Energy Efficiency starts in the home

 

What is Fuel Poverty?

Fuel poverty is when you spend more that 10% of your income on fuel.

- It is estimated that 29% of energy use in the UK is in the domestic sector.

- The housing fabric/construction of the dwelling is crucial to the efficiency with which energy is used. Insulation can be applied to walls, roofs and floors to reduce heat loss from the home. Other conventional energy efficiency improvements comprise draught proofing of doors and windows and double or secondary glazing of windows.

- Another key to improvement of energy efficiency in the home is the use of modern, efficient domestic appliances and heating systems, which would ensure that the least amount of energy provides the maximum benefit.

- Domestic appliances vary greatly in energy consumption, and significant savings in both energy and expenditure can be gained using modern, efficient fridges, freezers, lighting and washing machines, etc.

- The cost of space and water heating also varies considerably according to the quality of the systems and their control by room and radiator thermostats, time-switchers or programmers and hot water cylinder thermostats. The heat source itself (the boiler or room heater) is also crucial in determining cost and energy consumption; a modern boiler is much more efficient than an older system and will use less fuel to produce an equivalent amount of heat.

FACTS AND FIGURES

Where does the heat go?

A home loses heat continually whenever it is warmer inside than outside. You cannot stop this happening but you can slow it down, and that will reduce your fuel bills, make you more comfortable, and benefit the environment. Here are some of the facts:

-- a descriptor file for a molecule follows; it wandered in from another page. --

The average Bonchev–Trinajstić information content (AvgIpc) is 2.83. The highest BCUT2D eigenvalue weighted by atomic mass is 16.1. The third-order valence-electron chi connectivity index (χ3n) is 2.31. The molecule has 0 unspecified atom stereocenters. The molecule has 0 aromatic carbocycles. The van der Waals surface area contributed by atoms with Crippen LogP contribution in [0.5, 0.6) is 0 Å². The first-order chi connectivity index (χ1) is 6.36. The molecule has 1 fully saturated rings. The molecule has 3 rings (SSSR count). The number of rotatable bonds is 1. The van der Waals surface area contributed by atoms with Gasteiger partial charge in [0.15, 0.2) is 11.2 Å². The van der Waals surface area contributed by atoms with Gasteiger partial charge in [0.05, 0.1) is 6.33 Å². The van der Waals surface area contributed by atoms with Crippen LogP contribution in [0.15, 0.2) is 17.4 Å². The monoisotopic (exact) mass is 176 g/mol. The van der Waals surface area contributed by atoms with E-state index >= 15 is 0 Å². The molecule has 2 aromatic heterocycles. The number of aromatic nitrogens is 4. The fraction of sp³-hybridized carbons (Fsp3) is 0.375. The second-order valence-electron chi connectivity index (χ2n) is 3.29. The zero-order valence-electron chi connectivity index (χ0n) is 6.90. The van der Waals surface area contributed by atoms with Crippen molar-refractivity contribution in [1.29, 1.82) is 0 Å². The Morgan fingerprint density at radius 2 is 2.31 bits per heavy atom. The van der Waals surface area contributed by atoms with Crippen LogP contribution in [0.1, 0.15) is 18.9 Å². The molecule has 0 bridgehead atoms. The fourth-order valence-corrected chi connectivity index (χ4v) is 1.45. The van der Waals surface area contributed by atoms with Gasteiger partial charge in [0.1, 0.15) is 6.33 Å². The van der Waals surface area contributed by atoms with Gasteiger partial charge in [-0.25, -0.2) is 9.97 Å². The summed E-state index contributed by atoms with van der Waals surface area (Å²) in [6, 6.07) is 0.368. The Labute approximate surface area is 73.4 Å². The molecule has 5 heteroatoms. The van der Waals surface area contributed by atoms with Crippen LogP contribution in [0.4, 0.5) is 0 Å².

Walls, roof, windows and doors

  • More than 40% of all heat lost in the average home is through loft space and walls
  • In fact, the amount of heat lost annually through roofs and walls is enough to heat 3 million homes for a year
  • Money spent on cavity wall insulation would be recovered within 3-5 years and there are no ongoing maintenance costs

Electrical appliances

  • We use £800 million worth of electricity on washing machines, tumble dryers and dishwashers
  • £1.2 billion worth of electricity a year goes on cooling and freezing food and drinks in the UK. In fact, refrigeration appliances in homes use nearly as much electricity as all offices
  • An energy efficient washing machine needs a third of the energy of an old, inefficient model and cuts water consumption considerably. An energy efficient dishwasher cuts energy wastage by half on non-efficient models. And with an efficient tumble dryer you can cut energy wastage by almost a third

Lighting

  • In most homes lighting accounts for 10-15% of the electricity bill
  • UK households use £1.2 billion worth of electricity on lighting every year
  • Electricity consumption by domestic lights and appliances has nearly doubled since 1970. And it's set to increase by 12% by the end of the decade
  • By buying an energy efficient light bulb rather than the other alternatives you can cut energy wastage by over 75%. That's around £10 a year on the average energy bill or £68 over the bulb's lifetime
  • If every household installed three energy efficient light bulbs, enough energy would be saved in a year to supply all street lighting in the UK

In an uninsulated house:

  • 33% of wasted heat is lost through the walls.
  • 26% of wasted heat is lost through the roof.
  • 8% of wasted heat is lost through the floor.
  • 12% of wasted heat is lost through ventilation and gaps round windows, doors etc.
  • 18% of wasted heat is lost through windows.

Using heating systems and appliances inefficiently also contributes to wasted energy and increased fuel costs.

The Bigger Picture.

How do improvements to individual homes relate to the broader environment? Here are some facts and figures which show the link between individual and local action and the UK-wide situation:

  • Households spend £5.3 billion each year on domestic lighting and appliances.
  • The average household produces more than 6 tonnes of CO² each year.
  • The average household could save £250 a year by installing energy efficient measures.
  • If every household installed three low energy light bulbs the savings would pay for all the street lighting in the UK.
  • As a nation we waste £5 billion worth of energy each year.
  • If current trends continue, in 100 years time the temperature will be 3°C higher than it is now.